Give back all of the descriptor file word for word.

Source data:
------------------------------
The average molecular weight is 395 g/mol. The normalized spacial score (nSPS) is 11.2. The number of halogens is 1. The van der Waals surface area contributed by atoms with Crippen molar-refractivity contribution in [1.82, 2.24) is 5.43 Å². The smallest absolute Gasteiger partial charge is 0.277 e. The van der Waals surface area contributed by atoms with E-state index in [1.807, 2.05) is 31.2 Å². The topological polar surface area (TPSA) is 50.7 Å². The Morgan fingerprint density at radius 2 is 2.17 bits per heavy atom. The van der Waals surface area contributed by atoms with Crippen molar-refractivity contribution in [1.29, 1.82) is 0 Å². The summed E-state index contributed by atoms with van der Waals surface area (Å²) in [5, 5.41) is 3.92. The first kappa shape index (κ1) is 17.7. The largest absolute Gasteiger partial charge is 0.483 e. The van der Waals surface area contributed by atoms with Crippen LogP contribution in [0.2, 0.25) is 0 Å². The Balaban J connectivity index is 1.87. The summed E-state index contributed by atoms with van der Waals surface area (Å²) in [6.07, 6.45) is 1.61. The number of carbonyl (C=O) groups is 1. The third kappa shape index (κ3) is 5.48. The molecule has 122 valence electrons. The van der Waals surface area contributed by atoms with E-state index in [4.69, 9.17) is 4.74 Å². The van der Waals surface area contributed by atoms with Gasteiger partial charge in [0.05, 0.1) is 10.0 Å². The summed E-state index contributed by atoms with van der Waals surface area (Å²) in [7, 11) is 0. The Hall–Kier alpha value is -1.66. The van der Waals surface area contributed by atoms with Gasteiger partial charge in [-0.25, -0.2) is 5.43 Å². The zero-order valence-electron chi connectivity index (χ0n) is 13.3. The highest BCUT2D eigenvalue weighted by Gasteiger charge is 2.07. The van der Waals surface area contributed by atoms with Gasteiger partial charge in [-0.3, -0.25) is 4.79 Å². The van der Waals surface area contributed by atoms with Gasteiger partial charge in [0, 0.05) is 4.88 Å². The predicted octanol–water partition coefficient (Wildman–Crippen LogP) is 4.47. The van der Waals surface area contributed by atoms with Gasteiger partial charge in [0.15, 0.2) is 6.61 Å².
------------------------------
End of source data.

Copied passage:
The average molecular weight is 395 g/mol. The normalized spacial score (nSPS) is 11.2. The number of halogens is 1. The van der Waals surface area contributed by atoms with Crippen molar-refractivity contribution in [1.82, 2.24) is 5.43 Å². The smallest absolute Gasteiger partial charge is 0.277 e. The van der Waals surface area contributed by atoms with E-state index in [1.807, 2.05) is 31.2 Å². The topological polar surface area (TPSA) is 50.7 Å². The Morgan fingerprint density at radius 2 is 2.17 bits per heavy atom. The van der Waals surface area contributed by atoms with Crippen molar-refractivity contribution in [1.29, 1.82) is 0 Å². The summed E-state index contributed by atoms with van der Waals surface area (Å²) in [5, 5.41) is 3.92. The first kappa shape index (κ1) is 17.7. The largest absolute Gasteiger partial charge is 0.483 e. The van der Waals surface area contributed by atoms with Crippen LogP contribution in [0.2, 0.25) is 0 Å². The Balaban J connectivity index is 1.87. The summed E-state index contributed by atoms with van der Waals surface area (Å²) in [6.07, 6.45) is 1.61. The number of carbonyl (C=O) groups is 1. The third kappa shape index (κ3) is 5.48. The molecule has 122 valence electrons. The van der Waals surface area contributed by atoms with E-state index in [4.69, 9.17) is 4.74 Å². The van der Waals surface area contributed by atoms with Gasteiger partial charge in [0.05, 0.1) is 10.0 Å². The summed E-state index contributed by atoms with van der Waals surface area (Å²) in [7, 11) is 0. The Hall–Kier alpha value is -1.66. The van der Waals surface area contributed by atoms with Gasteiger partial charge in [-0.25, -0.2) is 5.43 Å². The zero-order valence-electron chi connectivity index (χ0n) is 13.3. The highest BCUT2D eigenvalue weighted by Gasteiger charge is 2.07. The van der Waals surface area contributed by atoms with Gasteiger partial charge in [-0.3, -0.25) is 4.79 Å². The van der Waals surface area contributed by atoms with Gasteiger partial charge in [0, 0.05) is 4.88 Å². The predicted octanol–water partition coefficient (Wildman–Crippen LogP) is 4.47. The van der Waals surface area contributed by atoms with Gasteiger partial charge in [0.15, 0.2) is 6.61 Å².